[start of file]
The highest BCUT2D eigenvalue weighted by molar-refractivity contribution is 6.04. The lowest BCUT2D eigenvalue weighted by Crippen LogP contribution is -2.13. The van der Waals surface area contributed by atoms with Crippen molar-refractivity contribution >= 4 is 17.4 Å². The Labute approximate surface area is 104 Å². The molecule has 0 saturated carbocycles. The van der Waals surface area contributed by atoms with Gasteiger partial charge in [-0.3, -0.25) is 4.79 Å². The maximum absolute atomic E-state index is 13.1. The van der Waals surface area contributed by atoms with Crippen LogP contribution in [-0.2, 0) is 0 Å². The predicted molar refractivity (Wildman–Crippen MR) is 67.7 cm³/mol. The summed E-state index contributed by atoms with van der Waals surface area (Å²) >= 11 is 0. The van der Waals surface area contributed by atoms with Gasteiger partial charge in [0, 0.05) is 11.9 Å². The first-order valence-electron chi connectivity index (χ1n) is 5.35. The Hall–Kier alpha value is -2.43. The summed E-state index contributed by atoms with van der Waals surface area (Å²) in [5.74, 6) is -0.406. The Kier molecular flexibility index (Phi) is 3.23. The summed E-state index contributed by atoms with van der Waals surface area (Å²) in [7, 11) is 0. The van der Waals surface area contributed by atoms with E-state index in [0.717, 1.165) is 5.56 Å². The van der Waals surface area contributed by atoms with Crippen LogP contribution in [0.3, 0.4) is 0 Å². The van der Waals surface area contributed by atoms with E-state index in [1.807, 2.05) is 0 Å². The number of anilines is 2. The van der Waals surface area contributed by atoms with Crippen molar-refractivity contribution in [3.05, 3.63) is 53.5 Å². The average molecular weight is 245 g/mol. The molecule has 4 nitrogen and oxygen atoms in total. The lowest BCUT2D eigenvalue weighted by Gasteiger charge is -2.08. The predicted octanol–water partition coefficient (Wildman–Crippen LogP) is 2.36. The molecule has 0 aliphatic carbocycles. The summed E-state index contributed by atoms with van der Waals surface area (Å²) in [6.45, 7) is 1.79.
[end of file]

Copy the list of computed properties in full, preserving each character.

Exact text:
The highest BCUT2D eigenvalue weighted by molar-refractivity contribution is 6.04. The lowest BCUT2D eigenvalue weighted by Crippen LogP contribution is -2.13. The van der Waals surface area contributed by atoms with Crippen molar-refractivity contribution >= 4 is 17.4 Å². The Labute approximate surface area is 104 Å². The molecule has 0 saturated carbocycles. The van der Waals surface area contributed by atoms with Gasteiger partial charge in [-0.3, -0.25) is 4.79 Å². The maximum absolute atomic E-state index is 13.1. The van der Waals surface area contributed by atoms with Crippen LogP contribution in [-0.2, 0) is 0 Å². The predicted molar refractivity (Wildman–Crippen MR) is 67.7 cm³/mol. The summed E-state index contributed by atoms with van der Waals surface area (Å²) >= 11 is 0. The van der Waals surface area contributed by atoms with Gasteiger partial charge in [0, 0.05) is 11.9 Å². The first-order valence-electron chi connectivity index (χ1n) is 5.35. The Hall–Kier alpha value is -2.43. The summed E-state index contributed by atoms with van der Waals surface area (Å²) in [5.74, 6) is -0.406. The Kier molecular flexibility index (Phi) is 3.23. The summed E-state index contributed by atoms with van der Waals surface area (Å²) in [7, 11) is 0. The van der Waals surface area contributed by atoms with E-state index in [0.717, 1.165) is 5.56 Å². The van der Waals surface area contributed by atoms with Crippen LogP contribution in [0.3, 0.4) is 0 Å². The van der Waals surface area contributed by atoms with E-state index in [1.807, 2.05) is 0 Å². The number of anilines is 2. The van der Waals surface area contributed by atoms with Crippen molar-refractivity contribution in [3.05, 3.63) is 53.5 Å². The average molecular weight is 245 g/mol. The molecule has 4 nitrogen and oxygen atoms in total. The lowest BCUT2D eigenvalue weighted by Gasteiger charge is -2.08. The predicted octanol–water partition coefficient (Wildman–Crippen LogP) is 2.36. The molecule has 0 aliphatic carbocycles. The summed E-state index contributed by atoms with van der Waals surface area (Å²) in [6.45, 7) is 1.79.